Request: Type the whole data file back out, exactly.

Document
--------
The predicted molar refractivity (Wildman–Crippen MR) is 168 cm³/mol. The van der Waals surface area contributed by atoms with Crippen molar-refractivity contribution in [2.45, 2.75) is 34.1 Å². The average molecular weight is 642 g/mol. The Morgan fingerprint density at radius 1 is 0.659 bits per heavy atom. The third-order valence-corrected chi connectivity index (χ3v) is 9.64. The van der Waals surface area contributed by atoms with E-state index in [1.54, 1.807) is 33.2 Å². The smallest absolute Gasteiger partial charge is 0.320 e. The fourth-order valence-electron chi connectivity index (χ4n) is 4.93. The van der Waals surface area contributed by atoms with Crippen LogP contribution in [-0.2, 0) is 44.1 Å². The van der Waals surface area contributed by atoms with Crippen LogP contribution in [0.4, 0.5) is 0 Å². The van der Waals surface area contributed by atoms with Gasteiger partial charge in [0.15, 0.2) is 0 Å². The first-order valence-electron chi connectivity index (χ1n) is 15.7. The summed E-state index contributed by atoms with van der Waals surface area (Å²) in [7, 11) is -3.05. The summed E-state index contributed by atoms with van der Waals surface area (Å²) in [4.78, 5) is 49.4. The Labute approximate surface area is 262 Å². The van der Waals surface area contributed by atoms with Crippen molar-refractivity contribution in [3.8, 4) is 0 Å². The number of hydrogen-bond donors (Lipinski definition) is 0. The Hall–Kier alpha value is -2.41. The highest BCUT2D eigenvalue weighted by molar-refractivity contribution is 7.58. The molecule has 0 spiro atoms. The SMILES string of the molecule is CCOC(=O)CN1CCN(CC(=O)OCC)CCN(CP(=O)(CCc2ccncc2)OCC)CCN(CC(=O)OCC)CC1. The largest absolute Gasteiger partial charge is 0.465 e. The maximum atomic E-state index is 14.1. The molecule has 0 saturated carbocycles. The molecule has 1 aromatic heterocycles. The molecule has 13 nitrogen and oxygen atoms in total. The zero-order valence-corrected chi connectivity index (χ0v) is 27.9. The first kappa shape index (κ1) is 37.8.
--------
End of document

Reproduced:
The predicted molar refractivity (Wildman–Crippen MR) is 168 cm³/mol. The van der Waals surface area contributed by atoms with Crippen molar-refractivity contribution in [2.45, 2.75) is 34.1 Å². The average molecular weight is 642 g/mol. The Morgan fingerprint density at radius 1 is 0.659 bits per heavy atom. The third-order valence-corrected chi connectivity index (χ3v) is 9.64. The van der Waals surface area contributed by atoms with E-state index in [1.54, 1.807) is 33.2 Å². The smallest absolute Gasteiger partial charge is 0.320 e. The fourth-order valence-electron chi connectivity index (χ4n) is 4.93. The van der Waals surface area contributed by atoms with Crippen LogP contribution in [-0.2, 0) is 44.1 Å². The van der Waals surface area contributed by atoms with Crippen LogP contribution in [0.4, 0.5) is 0 Å². The van der Waals surface area contributed by atoms with Gasteiger partial charge in [0.15, 0.2) is 0 Å². The first-order valence-electron chi connectivity index (χ1n) is 15.7. The summed E-state index contributed by atoms with van der Waals surface area (Å²) in [7, 11) is -3.05. The summed E-state index contributed by atoms with van der Waals surface area (Å²) in [4.78, 5) is 49.4. The Labute approximate surface area is 262 Å². The van der Waals surface area contributed by atoms with Crippen molar-refractivity contribution in [3.8, 4) is 0 Å². The number of hydrogen-bond donors (Lipinski definition) is 0. The Hall–Kier alpha value is -2.41. The highest BCUT2D eigenvalue weighted by molar-refractivity contribution is 7.58. The molecule has 0 spiro atoms. The SMILES string of the molecule is CCOC(=O)CN1CCN(CC(=O)OCC)CCN(CP(=O)(CCc2ccncc2)OCC)CCN(CC(=O)OCC)CC1. The largest absolute Gasteiger partial charge is 0.465 e. The maximum atomic E-state index is 14.1. The molecule has 0 saturated carbocycles. The molecule has 1 aromatic heterocycles. The molecule has 13 nitrogen and oxygen atoms in total. The zero-order valence-corrected chi connectivity index (χ0v) is 27.9. The first kappa shape index (κ1) is 37.8.